Welcoming The ABA’s New President

Monday, September 2, 2013 - 22:54
James R. Silkenat

James R. Silkenat

The Editor interviews James R. Silkenat, President, American Bar Association.

Editor: Jim, please describe your practice and your long-time involvement with the ABA.

Silkenat: I am a partner in the New York office of the national law firm Sullivan & Worcester, where I concentrate on project and infrastructure finance, banking, securities law, mergers and acquisitions and corporate law. Previously, I was Legal Counsel at the International Finance Corporation of the World Bank Group in Washington, DC.

My involvement with the ABA began in the mid-1970s. Back then, I was Chair of the Council of New York Law Associates, now the Lawyers Alliance for New York, and the ABA was sending its first Delegation to the People’s Republic of China. They formed a group of different types of lawyers – a litigator, a tax lawyer, a criminal lawyer, a judge, etc., and they decided to send a young lawyer as well. They asked me to go.

Since that time, I have served the ABA in numerous roles, including as Chair of the Section of International Law and as Chair of the New York Delegation to the ABA House of Delegates. Most recently, I was a member of the ABA Commission on Women in the Profession and the Commission on Racial and Ethnic Diversity in the Profession.

Editor: How does a young lawyer get involved in the ABA?

Silkenat: Being involved in the ABA helps make you a better lawyer. It enhances your professional experience by helping you in acquiring new skills, improving existing ones, making new contacts with clients and other lawyers, and increasing your visibility.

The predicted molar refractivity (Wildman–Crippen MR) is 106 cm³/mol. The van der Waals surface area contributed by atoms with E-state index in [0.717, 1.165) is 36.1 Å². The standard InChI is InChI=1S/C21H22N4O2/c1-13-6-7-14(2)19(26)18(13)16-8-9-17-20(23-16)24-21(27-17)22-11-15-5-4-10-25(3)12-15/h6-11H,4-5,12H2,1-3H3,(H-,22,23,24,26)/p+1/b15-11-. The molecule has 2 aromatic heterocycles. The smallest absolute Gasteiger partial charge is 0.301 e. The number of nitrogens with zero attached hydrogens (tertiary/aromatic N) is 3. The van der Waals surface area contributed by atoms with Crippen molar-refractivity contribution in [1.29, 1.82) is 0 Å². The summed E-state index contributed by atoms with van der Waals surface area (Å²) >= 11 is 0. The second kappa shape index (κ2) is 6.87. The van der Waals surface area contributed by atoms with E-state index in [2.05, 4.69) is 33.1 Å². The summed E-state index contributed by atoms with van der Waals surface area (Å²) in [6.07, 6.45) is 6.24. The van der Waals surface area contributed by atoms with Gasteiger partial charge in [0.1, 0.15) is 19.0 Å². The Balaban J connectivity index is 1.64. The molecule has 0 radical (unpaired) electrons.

There are a variety of ways that young lawyers can get involved in the ABA. As I mentioned, I got involved as a young lawyer through my work as Chair of what is now the Lawyers Alliance for New York. Young lawyers can join the ABA Young Lawyers Division (YLD) to identify areas of interest, or they can join a practice-related section or other group ranging from Business Law to Litigation to Solo, Small Firm and General Practice.

Any ABA member can join a committee of the YLD or a section that focuses on various areas of law. In addition to the information and networking resources they provide, committees have needs, from newsletter article writing to meeting planning to speaking opportunities. Lawyers who are interested should contact the section or committee chair and ask how they can learn more and get involved.

Editor: Are there committees that focus on the special concerns of corporate counsel? Do corporate counsel have a place at the table when issues of concern to them are being discussed and ABA positions are taken?

Silkenat: The ABA offers several corporate counsel committees, with the Sections of Administrative Law and Regulatory Practice, Business Law, Litigation and Tort Trial and Insurance Practice, as well as the Forum Committees on the Construction Industry and Franchising.